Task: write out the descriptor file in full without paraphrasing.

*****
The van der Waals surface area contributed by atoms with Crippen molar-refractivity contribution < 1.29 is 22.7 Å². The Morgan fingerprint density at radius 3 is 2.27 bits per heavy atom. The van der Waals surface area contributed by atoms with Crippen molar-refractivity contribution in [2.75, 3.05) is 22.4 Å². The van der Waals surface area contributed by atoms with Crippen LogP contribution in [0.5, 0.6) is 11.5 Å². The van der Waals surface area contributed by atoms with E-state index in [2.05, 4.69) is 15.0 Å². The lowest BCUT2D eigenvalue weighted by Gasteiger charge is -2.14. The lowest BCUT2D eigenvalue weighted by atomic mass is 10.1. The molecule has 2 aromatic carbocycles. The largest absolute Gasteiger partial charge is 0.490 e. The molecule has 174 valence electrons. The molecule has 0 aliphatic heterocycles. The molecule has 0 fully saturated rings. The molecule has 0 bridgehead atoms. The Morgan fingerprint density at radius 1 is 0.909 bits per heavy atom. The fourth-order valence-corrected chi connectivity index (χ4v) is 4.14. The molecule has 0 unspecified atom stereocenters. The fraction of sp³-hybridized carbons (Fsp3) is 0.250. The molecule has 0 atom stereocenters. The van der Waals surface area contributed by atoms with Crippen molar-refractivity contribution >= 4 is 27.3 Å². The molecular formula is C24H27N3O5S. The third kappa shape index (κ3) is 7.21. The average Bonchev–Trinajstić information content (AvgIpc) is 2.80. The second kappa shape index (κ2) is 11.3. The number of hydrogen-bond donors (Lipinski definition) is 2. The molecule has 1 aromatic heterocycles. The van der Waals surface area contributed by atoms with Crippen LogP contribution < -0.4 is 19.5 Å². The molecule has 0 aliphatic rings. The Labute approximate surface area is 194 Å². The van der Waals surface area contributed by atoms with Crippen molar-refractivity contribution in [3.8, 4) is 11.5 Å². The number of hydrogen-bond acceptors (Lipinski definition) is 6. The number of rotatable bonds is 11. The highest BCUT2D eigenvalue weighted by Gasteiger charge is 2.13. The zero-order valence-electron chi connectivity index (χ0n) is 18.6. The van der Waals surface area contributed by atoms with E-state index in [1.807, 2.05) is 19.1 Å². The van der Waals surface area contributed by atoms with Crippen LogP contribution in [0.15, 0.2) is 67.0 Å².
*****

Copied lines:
The van der Waals surface area contributed by atoms with Crippen molar-refractivity contribution < 1.29 is 22.7 Å². The Morgan fingerprint density at radius 3 is 2.27 bits per heavy atom. The van der Waals surface area contributed by atoms with Crippen molar-refractivity contribution in [2.75, 3.05) is 22.4 Å². The van der Waals surface area contributed by atoms with Crippen LogP contribution in [0.5, 0.6) is 11.5 Å². The van der Waals surface area contributed by atoms with E-state index in [2.05, 4.69) is 15.0 Å². The lowest BCUT2D eigenvalue weighted by Gasteiger charge is -2.14. The lowest BCUT2D eigenvalue weighted by atomic mass is 10.1. The molecule has 2 aromatic carbocycles. The largest absolute Gasteiger partial charge is 0.490 e. The molecule has 174 valence electrons. The molecule has 0 aliphatic heterocycles. The molecule has 0 fully saturated rings. The molecule has 0 bridgehead atoms. The Morgan fingerprint density at radius 1 is 0.909 bits per heavy atom. The fourth-order valence-corrected chi connectivity index (χ4v) is 4.14. The molecule has 0 unspecified atom stereocenters. The fraction of sp³-hybridized carbons (Fsp3) is 0.250. The molecule has 0 atom stereocenters. The van der Waals surface area contributed by atoms with Crippen molar-refractivity contribution >= 4 is 27.3 Å². The molecular formula is C24H27N3O5S. The third kappa shape index (κ3) is 7.21. The average Bonchev–Trinajstić information content (AvgIpc) is 2.80. The second kappa shape index (κ2) is 11.3. The number of hydrogen-bond donors (Lipinski definition) is 2. The molecule has 1 aromatic heterocycles. The van der Waals surface area contributed by atoms with Crippen LogP contribution < -0.4 is 19.5 Å². The molecule has 0 aliphatic rings. The Labute approximate surface area is 194 Å². The van der Waals surface area contributed by atoms with Crippen molar-refractivity contribution in [3.8, 4) is 11.5 Å². The number of hydrogen-bond acceptors (Lipinski definition) is 6. The number of rotatable bonds is 11. The highest BCUT2D eigenvalue weighted by Gasteiger charge is 2.13. The zero-order valence-electron chi connectivity index (χ0n) is 18.6. The van der Waals surface area contributed by atoms with E-state index in [1.807, 2.05) is 19.1 Å². The van der Waals surface area contributed by atoms with Crippen LogP contribution in [0.15, 0.2) is 67.0 Å².